Extreme heat waves recently caused some schools in the Northeast and Midwest to cancel classes, and rising temperatures are prompting some school districts in states like Utah to add air conditioning to campuses that didn’t need them in years past. More frequent and powerful natural disasters are adding tangible costs, too, pushing thousands more districts to shell out for insurance.

Dan Boggio, founder and executive chairman of national architectural firm PBK, says his company has been designing schools with extreme heat in mind for about 10 years. But it’s typically architects who bring up the need for climate-related features rather than a conversation initiated by district personnel, he adds.

“When we start a planning process for new schools and renovations, we have an entire list of things we bring forward as a result of climate change,” Boggio says, like the adoption of solar panels to cut down energy use or double-paned glass to keep out heat.

As Boggio explains how climate change has affected his firm’s approach to building schools, he describes changes that touch nearly every aspect of the process, from selection of a building site (preferably somewhere with lots of surrounding green space) to the choice of paint colors (nothing dark that will absorb heat).

“We don’t want to be in a sea of concrete, because that increases the temperature of the microenvironment — we call it a heat sink,” Boggio explains. “We’re saving more trees than ever on these sites. It used to be we would just typically mow down all the trees to get the baseball diamonds and the football practice fields in.”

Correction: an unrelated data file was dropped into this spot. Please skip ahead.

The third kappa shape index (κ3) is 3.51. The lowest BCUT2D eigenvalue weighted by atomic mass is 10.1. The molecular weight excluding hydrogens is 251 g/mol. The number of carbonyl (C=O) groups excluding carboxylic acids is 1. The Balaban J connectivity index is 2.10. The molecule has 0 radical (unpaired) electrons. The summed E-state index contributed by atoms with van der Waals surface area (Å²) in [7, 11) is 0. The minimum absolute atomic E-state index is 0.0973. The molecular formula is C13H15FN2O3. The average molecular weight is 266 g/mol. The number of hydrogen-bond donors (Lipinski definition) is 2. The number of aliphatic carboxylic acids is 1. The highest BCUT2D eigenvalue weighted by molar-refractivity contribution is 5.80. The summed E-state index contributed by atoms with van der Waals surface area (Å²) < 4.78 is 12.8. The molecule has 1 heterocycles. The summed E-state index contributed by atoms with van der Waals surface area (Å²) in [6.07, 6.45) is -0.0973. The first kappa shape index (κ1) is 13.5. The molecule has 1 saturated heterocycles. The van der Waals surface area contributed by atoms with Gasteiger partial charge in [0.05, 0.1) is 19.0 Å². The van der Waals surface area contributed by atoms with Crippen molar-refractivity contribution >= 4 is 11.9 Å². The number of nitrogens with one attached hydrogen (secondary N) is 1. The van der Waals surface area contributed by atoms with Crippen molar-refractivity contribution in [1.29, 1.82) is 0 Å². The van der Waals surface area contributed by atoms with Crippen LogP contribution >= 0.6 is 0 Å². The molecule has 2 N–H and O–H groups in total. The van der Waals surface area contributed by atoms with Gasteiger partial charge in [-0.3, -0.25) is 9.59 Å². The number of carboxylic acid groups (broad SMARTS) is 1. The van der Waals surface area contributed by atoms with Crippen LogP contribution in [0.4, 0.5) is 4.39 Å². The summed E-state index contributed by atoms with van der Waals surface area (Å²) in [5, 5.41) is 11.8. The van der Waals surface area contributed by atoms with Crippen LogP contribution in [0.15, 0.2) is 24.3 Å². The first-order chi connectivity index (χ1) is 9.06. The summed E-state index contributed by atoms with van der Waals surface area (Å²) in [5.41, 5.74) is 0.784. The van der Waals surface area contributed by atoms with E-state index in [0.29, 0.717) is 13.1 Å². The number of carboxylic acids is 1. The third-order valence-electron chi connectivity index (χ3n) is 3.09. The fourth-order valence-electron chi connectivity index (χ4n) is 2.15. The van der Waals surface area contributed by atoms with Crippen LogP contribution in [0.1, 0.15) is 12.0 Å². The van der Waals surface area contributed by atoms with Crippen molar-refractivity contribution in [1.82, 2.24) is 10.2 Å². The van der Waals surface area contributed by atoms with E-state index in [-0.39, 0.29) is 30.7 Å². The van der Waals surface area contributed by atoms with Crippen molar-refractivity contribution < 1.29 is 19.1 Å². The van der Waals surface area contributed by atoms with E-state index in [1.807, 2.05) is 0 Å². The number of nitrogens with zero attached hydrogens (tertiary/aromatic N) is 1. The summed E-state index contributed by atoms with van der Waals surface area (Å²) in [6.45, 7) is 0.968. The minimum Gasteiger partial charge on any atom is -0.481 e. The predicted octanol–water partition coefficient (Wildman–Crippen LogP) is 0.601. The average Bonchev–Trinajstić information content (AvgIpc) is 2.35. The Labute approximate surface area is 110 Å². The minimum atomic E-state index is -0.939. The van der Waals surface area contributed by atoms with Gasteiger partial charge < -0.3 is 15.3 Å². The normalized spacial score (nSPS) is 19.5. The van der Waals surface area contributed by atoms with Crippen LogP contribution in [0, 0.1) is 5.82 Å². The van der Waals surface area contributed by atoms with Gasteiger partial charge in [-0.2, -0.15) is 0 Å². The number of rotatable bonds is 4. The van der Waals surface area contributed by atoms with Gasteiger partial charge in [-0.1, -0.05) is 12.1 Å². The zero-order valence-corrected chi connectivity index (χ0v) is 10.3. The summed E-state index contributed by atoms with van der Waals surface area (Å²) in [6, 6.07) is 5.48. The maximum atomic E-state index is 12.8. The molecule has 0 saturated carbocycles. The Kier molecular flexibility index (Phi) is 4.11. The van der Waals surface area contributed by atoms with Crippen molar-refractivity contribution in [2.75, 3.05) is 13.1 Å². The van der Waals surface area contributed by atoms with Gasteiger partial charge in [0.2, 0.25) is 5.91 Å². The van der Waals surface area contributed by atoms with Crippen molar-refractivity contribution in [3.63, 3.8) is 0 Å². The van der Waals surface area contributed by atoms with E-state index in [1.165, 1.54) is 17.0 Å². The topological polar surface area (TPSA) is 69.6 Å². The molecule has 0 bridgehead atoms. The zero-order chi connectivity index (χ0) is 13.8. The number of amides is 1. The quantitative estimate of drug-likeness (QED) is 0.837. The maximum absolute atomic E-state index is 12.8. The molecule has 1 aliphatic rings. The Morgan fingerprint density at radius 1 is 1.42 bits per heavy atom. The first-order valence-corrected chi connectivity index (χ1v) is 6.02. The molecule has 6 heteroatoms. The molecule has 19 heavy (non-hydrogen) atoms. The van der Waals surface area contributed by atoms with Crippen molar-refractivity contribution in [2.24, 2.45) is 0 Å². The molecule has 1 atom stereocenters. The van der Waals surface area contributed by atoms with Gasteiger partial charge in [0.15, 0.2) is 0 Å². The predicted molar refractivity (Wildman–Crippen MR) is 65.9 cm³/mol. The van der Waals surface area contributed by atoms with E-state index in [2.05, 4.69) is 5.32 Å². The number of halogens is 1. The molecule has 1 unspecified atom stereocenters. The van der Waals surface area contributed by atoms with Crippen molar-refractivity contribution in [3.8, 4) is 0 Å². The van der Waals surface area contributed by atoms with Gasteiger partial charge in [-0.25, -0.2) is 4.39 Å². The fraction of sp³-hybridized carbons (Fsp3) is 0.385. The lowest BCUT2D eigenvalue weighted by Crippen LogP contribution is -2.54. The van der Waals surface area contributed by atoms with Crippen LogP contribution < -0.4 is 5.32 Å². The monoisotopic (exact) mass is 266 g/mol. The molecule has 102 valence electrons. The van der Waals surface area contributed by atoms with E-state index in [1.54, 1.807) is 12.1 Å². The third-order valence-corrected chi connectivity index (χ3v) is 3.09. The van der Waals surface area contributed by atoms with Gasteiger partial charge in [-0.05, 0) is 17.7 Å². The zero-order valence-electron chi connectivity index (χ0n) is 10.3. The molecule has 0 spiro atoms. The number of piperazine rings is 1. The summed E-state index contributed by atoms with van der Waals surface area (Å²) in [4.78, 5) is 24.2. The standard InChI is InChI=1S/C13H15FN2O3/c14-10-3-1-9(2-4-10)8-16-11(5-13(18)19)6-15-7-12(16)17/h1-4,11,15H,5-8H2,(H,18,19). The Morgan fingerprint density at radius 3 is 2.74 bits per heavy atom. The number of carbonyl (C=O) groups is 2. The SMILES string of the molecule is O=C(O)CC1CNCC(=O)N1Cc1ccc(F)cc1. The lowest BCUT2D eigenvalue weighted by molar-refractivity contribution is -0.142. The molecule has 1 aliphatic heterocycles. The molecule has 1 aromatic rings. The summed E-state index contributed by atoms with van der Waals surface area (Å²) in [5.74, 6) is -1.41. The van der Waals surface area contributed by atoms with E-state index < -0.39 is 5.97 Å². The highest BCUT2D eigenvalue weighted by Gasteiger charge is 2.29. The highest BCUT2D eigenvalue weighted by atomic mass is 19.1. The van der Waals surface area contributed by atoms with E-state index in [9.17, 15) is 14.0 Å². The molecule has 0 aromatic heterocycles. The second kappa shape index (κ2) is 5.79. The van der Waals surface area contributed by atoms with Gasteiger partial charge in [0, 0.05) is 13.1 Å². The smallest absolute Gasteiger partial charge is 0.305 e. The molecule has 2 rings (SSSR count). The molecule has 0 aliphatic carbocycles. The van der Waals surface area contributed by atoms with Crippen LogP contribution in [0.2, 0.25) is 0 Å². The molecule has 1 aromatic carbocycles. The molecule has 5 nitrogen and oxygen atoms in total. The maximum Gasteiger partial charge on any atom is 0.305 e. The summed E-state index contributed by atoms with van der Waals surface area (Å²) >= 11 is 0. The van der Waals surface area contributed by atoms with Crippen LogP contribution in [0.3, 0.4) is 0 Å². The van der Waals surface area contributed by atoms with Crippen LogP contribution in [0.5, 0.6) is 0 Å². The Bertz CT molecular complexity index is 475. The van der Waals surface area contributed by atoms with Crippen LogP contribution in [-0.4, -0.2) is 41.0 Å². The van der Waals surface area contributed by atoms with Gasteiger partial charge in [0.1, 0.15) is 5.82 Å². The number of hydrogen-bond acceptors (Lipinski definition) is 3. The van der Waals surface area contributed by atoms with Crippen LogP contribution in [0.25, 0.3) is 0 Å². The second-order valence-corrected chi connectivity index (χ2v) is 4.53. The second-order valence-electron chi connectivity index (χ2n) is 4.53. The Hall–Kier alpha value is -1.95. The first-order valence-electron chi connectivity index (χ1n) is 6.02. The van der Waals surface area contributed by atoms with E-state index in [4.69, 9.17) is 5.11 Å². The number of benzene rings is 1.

Much of what Boggio describes about new construction and renovation deals points to a singular goal: reflect as much heat as possible.

His architects are using what he calls “high-performance glass,” once reserved for high-rise buildings, on schools to cut down on solar radiation. School attics are renovated with reflective material that will keep heat from penetrating further down. Brick buildings that are 70 or 80 years old are painted with an elastomeric coating — i.e., rubbery paint — to reflect sunlight that would normally be absorbed by the masonry and create what Boggio calls a “heat battery.”

The buildings themselves and mechanical equipment are being built higher up to protect them from flooding. In Texas, for example, “it used to be that we had to have them out of the 100-year floodplain; now they have to be a certain distance higher,” Boggio says. And for equipment that sits outside, like condensers, “we're raising them up on racks because [of] the increased amount of flooding that is a direct result of climate change.”

Read the full article about redesigning school buildings by Nadia Tamez-Robledo at EdSurge.